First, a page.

Uncommon Sense -Part 1: Care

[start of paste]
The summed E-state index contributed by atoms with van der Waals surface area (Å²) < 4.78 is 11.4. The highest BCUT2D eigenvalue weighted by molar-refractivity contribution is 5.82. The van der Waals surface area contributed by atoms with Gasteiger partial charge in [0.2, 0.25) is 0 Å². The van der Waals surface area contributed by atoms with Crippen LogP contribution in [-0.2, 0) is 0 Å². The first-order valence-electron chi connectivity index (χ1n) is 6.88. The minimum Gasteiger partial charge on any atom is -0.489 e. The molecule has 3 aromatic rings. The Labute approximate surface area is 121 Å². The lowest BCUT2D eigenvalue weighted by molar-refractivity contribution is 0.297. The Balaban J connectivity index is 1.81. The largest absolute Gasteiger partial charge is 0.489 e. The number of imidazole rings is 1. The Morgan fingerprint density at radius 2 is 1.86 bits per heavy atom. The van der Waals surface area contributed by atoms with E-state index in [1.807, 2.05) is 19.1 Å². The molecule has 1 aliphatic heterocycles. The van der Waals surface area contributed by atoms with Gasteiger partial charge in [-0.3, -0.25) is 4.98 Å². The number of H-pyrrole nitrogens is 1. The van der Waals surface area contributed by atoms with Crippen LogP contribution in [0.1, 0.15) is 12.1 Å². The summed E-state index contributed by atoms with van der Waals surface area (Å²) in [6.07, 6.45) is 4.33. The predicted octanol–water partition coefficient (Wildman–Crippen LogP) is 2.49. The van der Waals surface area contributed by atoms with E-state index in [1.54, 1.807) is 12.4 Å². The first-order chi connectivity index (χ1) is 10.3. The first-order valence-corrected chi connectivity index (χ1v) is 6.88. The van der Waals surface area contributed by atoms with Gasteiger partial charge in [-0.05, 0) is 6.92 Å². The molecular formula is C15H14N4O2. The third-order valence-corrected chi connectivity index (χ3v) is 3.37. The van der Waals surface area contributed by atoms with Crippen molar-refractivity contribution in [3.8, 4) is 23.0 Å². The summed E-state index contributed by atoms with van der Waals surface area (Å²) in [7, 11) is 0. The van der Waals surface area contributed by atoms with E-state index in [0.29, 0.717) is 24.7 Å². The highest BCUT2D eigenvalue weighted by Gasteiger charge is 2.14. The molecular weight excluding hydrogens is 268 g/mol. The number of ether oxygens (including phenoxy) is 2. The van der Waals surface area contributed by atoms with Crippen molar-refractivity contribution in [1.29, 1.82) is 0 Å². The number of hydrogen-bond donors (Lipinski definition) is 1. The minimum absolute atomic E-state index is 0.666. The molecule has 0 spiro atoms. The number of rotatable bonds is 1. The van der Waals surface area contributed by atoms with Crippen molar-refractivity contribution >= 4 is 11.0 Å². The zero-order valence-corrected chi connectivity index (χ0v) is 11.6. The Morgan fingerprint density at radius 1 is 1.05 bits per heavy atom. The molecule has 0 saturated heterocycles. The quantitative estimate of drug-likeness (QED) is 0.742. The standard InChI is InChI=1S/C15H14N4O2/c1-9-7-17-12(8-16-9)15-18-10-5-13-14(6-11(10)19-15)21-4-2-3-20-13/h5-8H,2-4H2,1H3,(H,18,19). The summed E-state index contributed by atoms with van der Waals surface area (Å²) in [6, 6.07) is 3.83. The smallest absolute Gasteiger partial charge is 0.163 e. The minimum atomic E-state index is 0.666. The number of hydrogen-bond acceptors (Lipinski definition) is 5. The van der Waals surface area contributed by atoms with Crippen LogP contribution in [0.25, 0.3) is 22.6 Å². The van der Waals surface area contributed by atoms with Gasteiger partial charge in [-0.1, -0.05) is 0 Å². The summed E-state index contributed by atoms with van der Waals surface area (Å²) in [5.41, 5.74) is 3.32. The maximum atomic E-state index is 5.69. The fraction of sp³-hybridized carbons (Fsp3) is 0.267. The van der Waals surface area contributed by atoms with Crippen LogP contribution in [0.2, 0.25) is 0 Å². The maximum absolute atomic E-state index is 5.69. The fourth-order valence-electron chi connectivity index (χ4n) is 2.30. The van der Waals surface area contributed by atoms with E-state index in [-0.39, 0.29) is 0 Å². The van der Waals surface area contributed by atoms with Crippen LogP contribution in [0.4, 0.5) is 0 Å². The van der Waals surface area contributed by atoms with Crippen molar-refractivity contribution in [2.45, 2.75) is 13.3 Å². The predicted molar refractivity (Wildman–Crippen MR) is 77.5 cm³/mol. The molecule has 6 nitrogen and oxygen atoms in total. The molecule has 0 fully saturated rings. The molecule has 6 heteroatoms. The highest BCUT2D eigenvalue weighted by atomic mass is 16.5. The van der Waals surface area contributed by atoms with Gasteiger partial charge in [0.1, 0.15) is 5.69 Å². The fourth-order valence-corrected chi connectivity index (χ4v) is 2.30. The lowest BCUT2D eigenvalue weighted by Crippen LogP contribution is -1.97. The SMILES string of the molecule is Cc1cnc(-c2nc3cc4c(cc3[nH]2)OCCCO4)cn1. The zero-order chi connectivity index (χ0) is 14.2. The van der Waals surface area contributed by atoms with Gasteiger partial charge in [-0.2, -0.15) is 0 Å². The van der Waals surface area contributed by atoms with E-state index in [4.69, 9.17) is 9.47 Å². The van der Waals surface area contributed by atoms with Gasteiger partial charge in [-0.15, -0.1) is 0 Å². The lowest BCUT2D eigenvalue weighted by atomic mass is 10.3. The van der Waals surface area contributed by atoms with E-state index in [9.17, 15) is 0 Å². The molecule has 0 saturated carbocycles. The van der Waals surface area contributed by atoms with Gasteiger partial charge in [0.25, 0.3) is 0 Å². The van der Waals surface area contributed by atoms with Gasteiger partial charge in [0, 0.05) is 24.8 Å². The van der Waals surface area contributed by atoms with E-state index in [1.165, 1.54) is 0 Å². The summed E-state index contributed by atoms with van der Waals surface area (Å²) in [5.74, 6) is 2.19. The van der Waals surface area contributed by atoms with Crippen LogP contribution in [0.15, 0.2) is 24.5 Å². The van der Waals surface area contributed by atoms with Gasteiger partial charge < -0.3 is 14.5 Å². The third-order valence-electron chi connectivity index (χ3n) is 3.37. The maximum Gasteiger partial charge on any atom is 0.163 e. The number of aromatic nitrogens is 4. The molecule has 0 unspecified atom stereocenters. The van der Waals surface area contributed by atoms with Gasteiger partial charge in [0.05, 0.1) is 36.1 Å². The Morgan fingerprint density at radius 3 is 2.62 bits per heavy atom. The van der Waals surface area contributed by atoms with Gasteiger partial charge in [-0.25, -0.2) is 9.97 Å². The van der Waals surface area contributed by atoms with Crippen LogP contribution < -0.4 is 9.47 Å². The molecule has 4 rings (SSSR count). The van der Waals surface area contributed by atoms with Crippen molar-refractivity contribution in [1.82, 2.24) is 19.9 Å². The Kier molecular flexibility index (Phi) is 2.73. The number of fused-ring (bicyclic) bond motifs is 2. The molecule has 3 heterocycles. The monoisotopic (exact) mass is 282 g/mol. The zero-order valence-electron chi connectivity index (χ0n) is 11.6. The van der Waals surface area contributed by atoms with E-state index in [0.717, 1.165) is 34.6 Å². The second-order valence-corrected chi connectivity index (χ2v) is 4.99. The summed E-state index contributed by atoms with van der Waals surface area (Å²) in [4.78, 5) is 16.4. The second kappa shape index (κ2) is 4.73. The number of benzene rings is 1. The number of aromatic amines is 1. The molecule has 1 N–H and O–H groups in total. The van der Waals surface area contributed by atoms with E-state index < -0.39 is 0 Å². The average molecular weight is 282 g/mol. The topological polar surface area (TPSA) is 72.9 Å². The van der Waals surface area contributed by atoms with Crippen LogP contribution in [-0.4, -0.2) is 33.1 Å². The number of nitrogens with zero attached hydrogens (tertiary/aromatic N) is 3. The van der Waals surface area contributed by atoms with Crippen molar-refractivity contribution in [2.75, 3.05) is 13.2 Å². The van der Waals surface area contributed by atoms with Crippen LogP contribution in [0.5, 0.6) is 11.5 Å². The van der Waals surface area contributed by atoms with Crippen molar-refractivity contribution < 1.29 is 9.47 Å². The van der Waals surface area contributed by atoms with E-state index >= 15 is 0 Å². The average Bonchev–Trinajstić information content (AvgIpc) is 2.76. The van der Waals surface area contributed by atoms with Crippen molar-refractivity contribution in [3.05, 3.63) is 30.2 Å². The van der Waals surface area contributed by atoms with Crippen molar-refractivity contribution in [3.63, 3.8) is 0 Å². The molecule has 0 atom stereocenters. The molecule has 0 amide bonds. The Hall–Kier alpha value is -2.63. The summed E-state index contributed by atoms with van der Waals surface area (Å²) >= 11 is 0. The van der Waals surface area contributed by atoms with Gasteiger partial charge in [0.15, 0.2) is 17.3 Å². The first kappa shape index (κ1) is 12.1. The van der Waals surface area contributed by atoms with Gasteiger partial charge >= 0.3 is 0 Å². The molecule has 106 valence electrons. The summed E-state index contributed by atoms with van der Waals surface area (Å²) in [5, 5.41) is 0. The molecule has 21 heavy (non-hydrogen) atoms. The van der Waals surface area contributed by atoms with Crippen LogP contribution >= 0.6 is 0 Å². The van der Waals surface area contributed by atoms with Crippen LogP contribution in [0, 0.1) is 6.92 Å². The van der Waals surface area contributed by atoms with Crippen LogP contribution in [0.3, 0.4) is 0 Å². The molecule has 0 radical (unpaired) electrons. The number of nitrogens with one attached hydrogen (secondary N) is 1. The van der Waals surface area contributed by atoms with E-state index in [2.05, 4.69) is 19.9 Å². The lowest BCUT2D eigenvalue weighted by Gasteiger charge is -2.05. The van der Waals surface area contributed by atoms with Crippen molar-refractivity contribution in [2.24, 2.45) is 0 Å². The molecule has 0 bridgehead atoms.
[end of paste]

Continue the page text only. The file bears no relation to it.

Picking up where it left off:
Hi and Welcome to uncommon sense from the sociological review where we seize the taken for granted and see it afresh through a sociological lens i’m rosie hancock in sydney australia and i’m alexis utrong in ottawa canada recording here as the sun comes up just as it goes down where you are rosie yeah i guess you would have just gotten out of bed and i’m pretty much ready to get into bed so now i usually work on religion and activism and alexis here looks at young people and mental health right alexis yeah so although those two things are pretty different and although alexis and i are in different sides of the world we along with the team at the sociological review believe sociology is for everyone it shouldn’t be hidden in dusty libraries or buried in dense journal articles behind paywalls so uncommon sense steps away from the university and looks at stuff that affects us all yeah and crucially you don’t have to be a sociologist to think like one so wherever you are whoever you are this podcast is for you [Music] today we’re talking about care it’s a word that’s become especially powerful or you could say a little bit hollow in the past couple of years in the context of covert 19. it’s also something we might be quick to associate with i don’t know latex gloves care homes and also problematically women right alexis if i said care to you what comes to mind becoming an adult actually so i have a small son and when i think of care i think of taking care of him when he was born and since then also i think about the uncertainties around taking care of my parents as they get older yeah me too actually well today we’re talking to someone whose work really busts the idea of care right open tying it to big themes like inequality and gender and that’s been the case for years whether in her landmark 97 study of working class young women in the north of england which is called formations of class and gender or in her more recent work on solidarity care and yep covert 19. she’s the feminist sociologist professor bev skeggs hi bev welcome hi so great to have you on here thank you for inviting me hi bev so we’ve shared an office before but when you started out you did research on working class women in northeast england touching on questions of care tell us a bit about that well interestingly it didn’t begin to be about care it was about why do working-class women get working-class jobs which was kind of in parallel to paul willis’s study of why did working-class boys get working-class jobs and so his was very much a study of masculinity and i wanted to see how it all played out in terms of class and gender and so i started studying with and researching with a group of women who were doing care and health courses in a further education college and i realized how significant care was as a form of value to them is something that actually really mattered both morally and also kind of economically it was where they would get jobs because they often didn’t have qualifications and it was one of the things they did that actually made them feel good about themselves good about other people and it was one of the things they could do very very well because it’s actually quite rare to find a working-class woman who hasn’t been educated to care for others or their families and relatives and whatever else so it was really about class to begin with and then it turned into care because i realized how significant it was and so it became a study of gendered subjectivity as in how do people become particular people over a period of time so it was ethnographic it was a long study and it studied how they they came into formation as people and people who were subject to quite a lot of daily denigration you know they were being put down regularly by different authorities by education systems and so it was about how they became subjects of value of that study came out in 97 but you’ve continued to care about care so in 2017 you wrote a really moving piece about the lack of care that your parents experienced in later life that piece is called a crisis in humanity what everyone with parents is likely to face in the future and you can find it on the sociological review website uh as someone with fast aging parents for me it’s a reminder that care affects us all throughout all life stages so there are times when we might be the carer there are other times in our life when we will be cared for and how complacent we are about how care functions in society probably depends on where we see ourselves when we think about the word care that’s such an important point rosemary because i think one thing that never stops astonishing me is how our society rewards the most careless those who can and do care less about other people so i think that that piece in the sociological review really wrote me because i had been relatively complacent about the amount of care that had been put into me i just took it for granted by my parents over the years and i think we do take our parents for granted but i also think we take everybody who puts care into us for granted all of our friends if you if you just think about how many people have invested in you through their caring um just really nice things like alexis one sorting out all the heating system for the whole of the sociology department at goldsmiths we’re freezing that sort of act of kindness we take for granted often and that those things are really really important so the piece for the sociological review was because i was confronted by the complete lack of care that was available for both my parents the first example was my father who was subject to the privatization of the nhs and was left to die in agony because privatized ambulances privatized services shortage of nurses shortage of beds privatization of beds even and for me as a sociologist it was just shocking i think until we come to face it we don’t actually know in the uk how much has been privatized for instance there’s seven areas in the uk that have absolutely no social care support for the elderly um you can’t get provision you can’t it’s not there so for my mother she was disabled she was blind 90 blind she couldn’t get any support and she’d go into hospital and they’d try and throw her out because their performance measures were based upon um stopping people doing what they call bed blocking but if you’re blind and you can’t get the care you need you fall over a lot you break a lot of things you’re in hospital constantly and so for me it became really really sociological as well as totally and absolutely heartbreaking i had to find services now i’m a researcher i i will spend a lot of time working out who to speak to how to speak to them where provision is what to do what the structures are and i just found this devastation of social care in a way i could not believe so i was both trying to deal with looking after my mum with the help of i had to find private caring agencies and that was horrific because the way they treat their carers is extraordinary the surveillance they’re subject to the the lack of zero contracts and things oh just unbelievable i mean it’s a whole story of gig employment when people talk about gig employment they usually talk about deliveroo but actually for me care is one of the most uh horrific forms of employment mainly for women but also for for migrant workers for men as well so i was in this dilemma of trying to find help for my mom impossible to get i couldn’t get any overnight and you can’t leave somebody who can’t feed themselves can’t walk properly can’t see you have to look after them so i was kind of confronted by that but that very personal confrontation was also sociological confrontation with where are the services what’s happened to them what’s happened to unemployment why why has the care home being completely financialized by a private equity hedge fund you know what is going on so in the midst of trying to keep my mom alive which was it became impossible i not only kind of found this whole new area of destruction i’d say destruction of of people’s lives the workers lives the carers lives the elderly people who weren’t getting care at that point it was estimated there was 40 000 people dying annually from lack of care it was just terrific so starting to look at karen understand care really opened up the window on on how it was sometimes taken from granted all of the care that we’ve received but also how deeply sociological those questions were as a society how we take care of each other and how we’re also dependent on each other and some really broader questions around institutions financial questions and so forth and and you mentioned like your parents friends and so on the another fascinating thing about care is that it automatically makes us think about relationships about the connections between us uh in in that way it’s pretty ripe uh territory for sociology which automatically acknowledges society acknowledges that we’re all dependent on one another absolutely and the care manifesto that’s just been published by the care collective is so good on this um it is about the politics of interdependence you know we cannot live without other people we need other people all the time we are social beings you know look at the effect uh lockdowns had on people uh devastating mental health impacts we need other people and we also want to care for other people so not obviously in circumstances that are really dramatic and horrific but we most of the time we are actually caring for our friends the people around us for our students we do a huge amount of care that is completely and totally unrecognized and it is about all relationships are social it’s practically impossible to be anti-social it’s very very difficult so so far we’ve been speaking about care and this idea that cares implicitly about relationships in what sounds like quite an in a way an individual sense right so the way that we might care for our parents or we care for children or we care for each other but we could also think about care at a more systemic level so is paying our taxes care or is reducing carbon emissions care for future generations can care about policy and climate change and foreign aid budgets yup care is about it it is i would argue very very strongly it’s kind of the infrastructure for everything you couldn’t have capitalism without care because who is replenishing the worker who is reproducing the labor so you can’t have our basic economic structure without the infrastructure of all the care what we call social reproduction uh all the work that goes into enabling the whole motor of society to operate if we don’t understand its fundamental relationship i think we’re lost which is why kind of policies on alternative economics or uh just just make no sense if you don’t include care and what’s really important rosemary that you point to is that care isn’t just an industry a finance a form of relationship it’s also about a disposition towards others it’s about how we treat other people and other things so how do we treat the planet you know how do we just you know let the planet burn and let people die as a result or do we actually try and nurture it do we treat people as if they just are a labor to be extracted or do we enable them to flourish you know that is a way we operate in the world and i think it’s really important that we think about it structurally institutionally and as a personal disposition please define personal disposition uh attitude towards others so it comes from a sociologist probably pierre borgio who argues that we embody very different attitudes towards different things through our socialization and socialization is a form of care so it’s about how we relate to other people but how we embody that relationship so some people are really really kind alexis you’re a very kind person you will always help people you’ll always support people and you’ll always do it in a very selfless way that’s very different to people who are completely selfish don’t care irresponsible next expect other people to do all their work for them so we’ve been talking about care as a notion that’s been a little bit sidelined especially given how massive a concept it really seems to be but let’s move on now to talk about something that’s really brought care into the spotlight which is covered 19. no doubt a lot of people are tired of talking about the pandemic but i think we can find a new way of doing so a way to say something different via this notion of care bev what has the pandemic taught us about care so far again i think one of the key things is about the sheer irresponsibility of people who have power they have attempted to transfer in the uk responsibility to the individual whilst taking very very little governmental responsibility for the pandemic i think it’s been shocking i’m i i’ve been shocked i wrote a paper on it i was so shocked now what i also think it’s taught us is the kind of return to i would say three really significant legacies historical legacies that shape the approach to covid that we now see in england and i’m saying england very specifically so if we go right back to history and if we look at very very forms of early necro speculation making money from death basically we see how that was a form that was practiced throughout slavery how it had to be controlled by governments but what we see through this pandemic is how the english government has actually made a huge amount of money from covid uh it’s obviously using tax payers money to fund lots of things but all those ppe contracts have been given out to tory funders the levels of corruption the way they’ve lined their own pockets has been astonishing that is the legacy of necro speculation the other one is the legacy of thanatocracy which is about the use of labor without any protections the idea that anybody can be used and abused to do things so putting people back to work in very unsafe conditions is a form of thanatocracy i mean we’re going to experience that very dangerous conditions for lecturers entering a lecture theater of with 500 people uh are nowhere so a variant factory effectively so no protection for labor has become really really significant look at the bus workers look at the people who’ve died nhs staff care workers the protections weren’t in place for them at the beginning of the pandemic and then the third legacy that i think is really important is social reproductions the care itself who’s had to do all the work of care when the government has literally passed over the responsibility well the women’s budget group is brilliant on documenting who’s doing most of the work of care so they’ve been you know women have been educating at home whilst doing all the domestic work as well now that’s obviously race and class cut through all this uh and we see how kind of a lot of the work of care was done by a whole what sarah faris called migrant army of of laborers but what’s significant i think that we can see through covet is how those very very old historical legacies shape the present and all the restraints on on government on protection and for me it’s become a battle between protecting people and using and extracting value from people so i think that’s what i’ve learned from covett bev can i just quickly ask who the women’s budget group are ah they’re a fantastic group in the uk who are made up of lots of feminist economists who regularly write reports check the website on the conditions um of women uh not always just women but of of different forms of gender work oh they sound they sound very cool they’re absolutely wonderful an incredibly important source of information bev you’ve been involved in something called the solidarity and care platform at the sociological review which you can find if you head to our episode notes tell us briefly what that’s about and also why sociology should even care about covid should we shouldn’t we get those questions to medical doctors uh proper scientists or even bankers maybe that’s a really interesting part because i started i was in a conference on care recently and somebody said why are we now or relying on medical journals instead of lots of other journals so we now all read the bmj which is really hard uh british medical journal and the lancer and nature so we are we are looking at lots of scientific reports i think if we don’t understand the social relationships that underpin the major crisis in the world we won’t understand anything and i set up that site and erica lagelis has been uh the editor of it she’s done a fantastic job i set it up because i thought we need to have an archive of what happens during this pandemic now sociology has been quite sidelined in a lot of obviously a lot of government term work we’ve got quotes saying how much boris johnson dislikes sociologists great but what we have with that is an archive of people who are doing the work of social reproduction who are caring and what was absolutely fantastic is that it’s very global we extended into we’ve got lots of reports from india from latin america and what you see and it’s it’s really kind of heartwarming because what you actually seen i don’t want to romanticize this because this is about transferring labor and exploiting people and extracting from them and giving them the really hard work to do when the government should be doing it but what we’re seeing is that you know people will support each other huge numbers of kind of mutual aid across the world lots of support sex workers in india have been exemplary in protecting each other and so we come back to the word protection again and i at the beginning i use solidarity because i thought that’s the nice kind of more political way of seeing things but i’m now i’m now returning to the word protection because i think with something like a pandemic protecting labour protecting life protecting vulnerable people the elderly have just been you know laid to waste really in the pandemic protecting them has become really important so it solidarity protection and care it should be but it’s just been a really good example of what people can do do do and of the politics of interdependence i think it’s it’s so interesting because in australia i feel like we’ve seen two sides to the coin of this idea of solidarity in relation to covert at the beginning yeah in 2020 of the pandemic all of these mutual aid groups you mentioned them i know that so they are in the uk they definitely sprung up in australia as well and it was this amazing sense that people were caring for other people in their communities that they didn’t really know and were able to meet with people so i was doing some research with an organization and you know they were connecting people in different suburbs across sydney um who didn’t have the opportunity to meet before the pandemic and we were all stuck at home but somehow we were more connected and caring more for people in our local communities than we had been previously that doesn’t really seem to have continued into 2021 which i think is really interesting and actually i feel like there’s almost a failure of solidarity that’s coming up that’s starting to come up with extended lockdowns um or new or new lockdowns in australia where people aren’t willing to make sacrifices for other people anymore it seems i think it’s going to be a watch this space i really do because i think at different moments people can give and want to give and want to help and want to support and food banks have been really important things like the campaigns for feeding children organized by footballers in britain marcus rashford what a hero he should be the prime minister and so what we see is different moments i think of people coming together and coming together around different issues as well and that that might not sustain and i don’t think we should believe that they will sustain because people get exhausted people get absolutely you know used up by doing all these things i mean if you look at the massive increase in food banks in britain it’s totally astonishing so lots of people are giving money to food banks but not doing the work there but they’ve expanded they’ve become really significant now again this takes us back historically because it was charities that actually stop people dying often horrific charities but sometimes really really good ones so again it’s about the protection of life when it’s needed and i’m not sure all those mutual aid groups are needed all the time but it’s good to see people recognizing their interdependence i think and then where do we go with that i think once people have recognized it that’s a really important move but i’m not sure where we take it after that and i don’t want to romanticize you know the idea of the community because i’m not sure it works like that i feel like we’ve kind of hinted at this throughout the conversation but covert seems to remind us of the fallacy that we can ever really be islands separate from each other and whether that’s at the individual level because even when we’re self-isolating in our homes we still need other people including the key workers or people doing our deliveries or at the level of the state as well and i reflect on this coming based in australia where we’ve had this fortress mentality which has been successful in what some respects but it’s just not sustainable absolutely i mean there was a question about why should we expect the state to look after us well i think we should that is its role there is a social contract um and so it should afford some level of protection but as you say rosemary what’s key is we’ve seen how global this is there’s no point in vaccinating their rich northern nations when the rest of the world is actually dying exactly and the pandemic moves around the world it’s like it’s it’s a bit like climate change you know short term one policy thinking is not going to get anybody anywhere uh you know we really need to think globally and if we look at things like the care industry it’s global care workers they’re global uh the pandemic it’s global and we really really need to see we can see how things contextualize but they are really global so we’ve just talked about some quite difficult stuff but the solidarity and care pages on the sociological review site do also offer hope as it says there covert has shown us that a future centred on collective care is possible it also says that cruelty greed and exploitation got us into this but that it will be care that gets us out that’s a nice idea to hold on to i think you just have to keep hoping you’ve got to believe that the world can be a better place you’ve got to believe that it can be a place where people can flourish not be used abused spat out and blamed for their own problems so i think it’s important that we hang on to the idea and i think you have to have hope uh to believe that we can have a better world and to have a better world we actually need to care for other people in a moment we’ll be talking about a buzzword that’s become especially popular in recent year self-care but first a word from our producer alice hi there you’re listening to uncommon sense from the sociological review where we take a sideways look at the ideas that shape our world and we do it by grabbing concepts that we think we know things like home or care and shaking and stretching them a bit with guests who cast them in a whole new light we’re about challenging everyday assumptions about how we live and intervening in the crises that shape all of our lives today and if you like what you’re hearing please do hit pause in whatever app you’re using and tap subscribe it takes just a couple of seconds and it really helps us to bring this podcast to you and why not share this episode with the questioning critic in your life remember you don’t have to be a sociologist to think like one you will find recommended reading and much more besides at the sociologicalreview.org thanks for listening okay so when we set out to make uncommon sense one of the things we wanted to do was get our teeth into language to consider the words and ideas that have become so commonplace that we don’t really stop to think about them and today we want to ask you bev about a buzzword that’s kind of stuck self-care ah yeah right i think like when i think about self-care it makes me think of this night in the previous in a previous lockdown in 2020 when my partner and i bought face masks and i drank some wine and we sat on the couch and it was this kind of idea of taking time out for ourselves and really cocooning ourselves and retreating you know and when i did this search online self-care seemed to lead us to self-care journals and spa treatments and really strange diets and there’s this whole industry which is apparently worth around 450 billion us dollars and according to stylist magazine there are more than 50 million instagram posts out there tagged with self-care but bev what does the word mean to you and is the word itself actually that new or are we just talking about something old in a different guys we’re talking about something old that’s been really really commoditized and absolutely as you say become a huge industry and has also by becoming so commodified has eclipsed all sorts of different forms of care it’s almost as if it’s eclipsed the interdependence of care that every form of care really relies on so it’s impossible just to be self-caring but yes the the the size of the industry should alert us to the fact that this is one great big con but there is a sociological history to this and probably the most like the source of the word itself would be michel foucault a french philosopher who talks about how power and control is not just directed through repressive forms of the state but become transferred to the individual and we are expected to produce ourselves men through self-mastery and women through self-care uh that’s that’s actually making this argument very vulgar but it kind of works in terms of the industry itself um and how that becomes self-care often becomes the responsibility of women so there’s a fantastic article by eva eluz one of my favorite sociologists who looks at how self-care becomes a way of understanding the individual as completely and totally atomized as subject to what’s called individualization so all the different policies that say you are an individual you are not social um which is ridiculous because you can’t just be an individual but if you think about yourself as an individual you become far less political you become far less connected and you think about yourself not other people why has self-care become so prominent i think what we see over the last 30 years is many different governments the interests of capital the media all focusing on not thinking socially you know margaret thatcher’s no such thing as social class tony blair using all sorts of euphemisms for the word social class so it’s kind of a movement away to stop people thinking about the structures they inhabit the inequality they inhabit the exploitation they’re exposed to but everything becomes about the tiny individualized atom so everything that happens to people is meant to be their responsibility it is a transfer of responsibility for the social to the individual again great um a psychologist valerie walker dean has written about how we used to speak in the grammar of social structure we would talk about economies we talk about how institutions work and now we talk our predominant language is the language of psychology so we’ve had this move from how we actually understand the world that’s great for politicians that’s great for people with power because it means they don’t have to take responsibility we saw this playing out during the pandemic where responsibility is given to people it is your responsibility to stop this global pandemic really how do you do that so we see that transfer all the time and we see it in language and people talk about themselves as if they are atomized individuals with a unique social makeup where in fact so much pattern so much repetition so many social structures are are part of that and you use the word earlier alexis socialization our whole process of education is about becoming socialized to fit into a society not to be an atomized individual so all these things are working together and self-care is a phenomenal form of profit as you say rosemary you know massive billions of pounds globally is made from people trying to find out why they’ve got so many problems when in fact if they read a sociological textbook it’ll probably explain it but there is there is there is some great feminist work on marriage guidance that’s a really interesting one how instead of thinking about you know what are the social conditions that people exist in why do we have so much domestic violence and femicide why why are we looking at this is a psychological problem you know it’s a problem of gender structure power and responsibility so i think it’s in the interests of power to make us think of ourselves as completely atomized and it stops us connecting to people and we spend all our money you know uh trying to please ourselves instead of thinking about other people so i think it’s really problematic but audrey lorde audrey lord argues we can have radical self-care and that’s when you’ve been doing lots of political organizing against horrific structural forms like institutional racism that you need to look after yourself it sounds like heaps of the really mainstream self-care stuff is very i think you use the word commoditized bev so this idea that something you can buy something you can consume right so popular magazines like psychologies uh there are heaps of mindfulness apps out there that you can sign up to i know i’ve got one on my iphone festivals dedicated to well-being adult coloring books uh there’s just there’s so much and it all seems very harmless i guess when we talk about it but it’s important to ask what it’s replacing and i think that’s what you’re getting at right like the gap that this is filling yeah because of course we all have problems you know we all do suffer we all struggle uh we all have issues but we always turn you know instead of turning to our friends we turn to a book that tells us that we’re just not behaving correctly and we do that for everything we do that for our relationships we do it for our families we do it for our work and you know the advice industry is extraordinary and some of it’s really uh horrific because what it does is say that a lot of the work that needs doing the labor of self-care is actually allocated to women particularly so they’ve got to become kind of nice and passive in order that they can have a partner you know so so the gendering and again lisa blackman looks at this how the media discourse that gender self-care is really really key but what it avoids is the power relationships that make us feel so horrific in the first place you know we’ve got to think why do we feel so bad it’s not us it’s the conditions we live in we need a sociological explanation going back to the question of of like mental health i guess here too when young adults for example are experiencing mental health related issues there’s a lot of discourse around like you have to take care of yourself kind of isolate and like do things on your own the responsibility is on you to control kind of how you go about your your daily life and doesn’t really pan out into more uh state-driven strategies for social insertion and it ties up to other important themes or concepts in sociology like that of shame stigmatization it seems that today we’re expected to demonstrate this self-care that it makes us respectable i guess that’s a notion you explored in some of your early work i believe yeah and i i mean it’s again you have to perform your self-care i think we’ve moved into an era where performing yourself as a responsible individual has become so much more significant we saw that through the research we did on reality tv you know the people were punished for not performing their self-care but they have to perform their moral value across every domain so things like respectability becomes really significant but mental health kind of throws a spanner into this because it’s so difficult if you’re a young person at the moment in lockdown it’s just really really difficult you know how do you connect to other people you’re at that moment in your life where you really need to connect and you are being forcibly contained so it’s not surprising that things are uh you know producing really difficult mental health problems also things like you everybody’s very anxious so all these things should not surprise us that people are feeling remarkably anxious in very insecure conditions but our own individual psychology is not going to explain all of that we need a much bigger picture thanks for that bev i should just quickly say that we’re recording this in mid 2021 and who knows where we’re going to be by the time this goes to air we’re really hoping that it’s not going to be still more lockdowns but it’s hard to say so it’s almost time for us to go we’ve talked today about care as this huge concept that is so much more than just the domestic realm or the care home or the hospital and bev we wondered what you would point us to in terms of films or music art literature something something kind of a cultural thing that says something important about care well i i was reminded of my phd student diane railton who did this fantastic phd on how young women listen to music that treats them with respect loves them and cares for them so one of the examples of the period is take that you know i want you back for good all this kind of stuff and it really kind of loves the women so it’s very heterosexual obviously and she looked at how in order to become a mature modern woman so not to be thought of as a child or adolescent anymore you had to learn music that treated women really badly so oasis yeah really really horrible music that treated women as objects and for me it was one of the most stunning phds because you think yep we all have to learn that we’re not adored loved and honored and treated with respect we have to learn that we’re just objects so for me that was a key sociological understanding but in terms of comfort again it’s an old reference i remember when i first watched the tv series tales of the city armistead morban about queer communities in san francisco i just wanted to be in that hilariously fun interesting challenging community and it was another way of living and i think that’s really important we need to think about other ways of doing care that aren’t restricted to our traditional forms so i could think of high art but i think i’ll go with those too yeah i mean you bev were just at the beginning they’re talking about how songs shape our idea of what it means to be a woman and i want to point to adrian rich’s work on motherhood as both experience and institution although i have to say i read these essays of hers just before i became a mother for the first time myself which was only a couple of months ago so i’m actually gonna have to stop there because i’m struggling to remember what was with the essays there’s been too many sleeping that’s great actually that’s great what about you alexis so initially this is going to sound very corny but hear me out so my suggestion would be robin williams what dreams may come which is a story of a man who dies and goes to heaven but his partner is in hell because she took her own life so he goes back to try and find her and actually i have a brother that passed away when i was 18. in similar conditions and that movie really captured all of the challenging emotional work around care i’d say so the some of the beautiful moments but definitely also that the turmoil and the hardships that’s associated with that but yes i i definitely suggest that yeah i think alexis what you bring up here is so great because we can talk really abstractly about care but actually it’s something that touches each of us in very deeply personal ways well that’s it from us for today and bev thank you so much for your time and coming on the show uh we’ll say goodbye to you here thank you for all your labour care and attention [Music] if you want to see what everyone here at the sociological review has recommended on care alongside pieces on everything from love to medicine to addiction and recovery you’ll find it all in our show notes and over at thesociologicalreview.org alexis what would you take away from today i know that for me i’m going to be thinking about the fact that care isn’t just about small things that we do for an individual like making my partner a cup of tea but it’s paying my taxes or it’s taking climate action to care for future generations yeah definitely some of the points that bev talked about how we focus on the individual but it’s really about the social like that’s what’s most important power money like these these these things that we wouldn’t really think are connected with care another thing would be what she points out like the hope right you always have to have hope yeah there’s so much more that we could talk about and if you’ve enjoyed listening do subscribe and give us a review in whatever app you’re using it takes a few seconds but it helps us make more episodes for you we’ll be back soon with more uncommon sense our producer was alice block thanks for listening or should i say take care of yourself bye .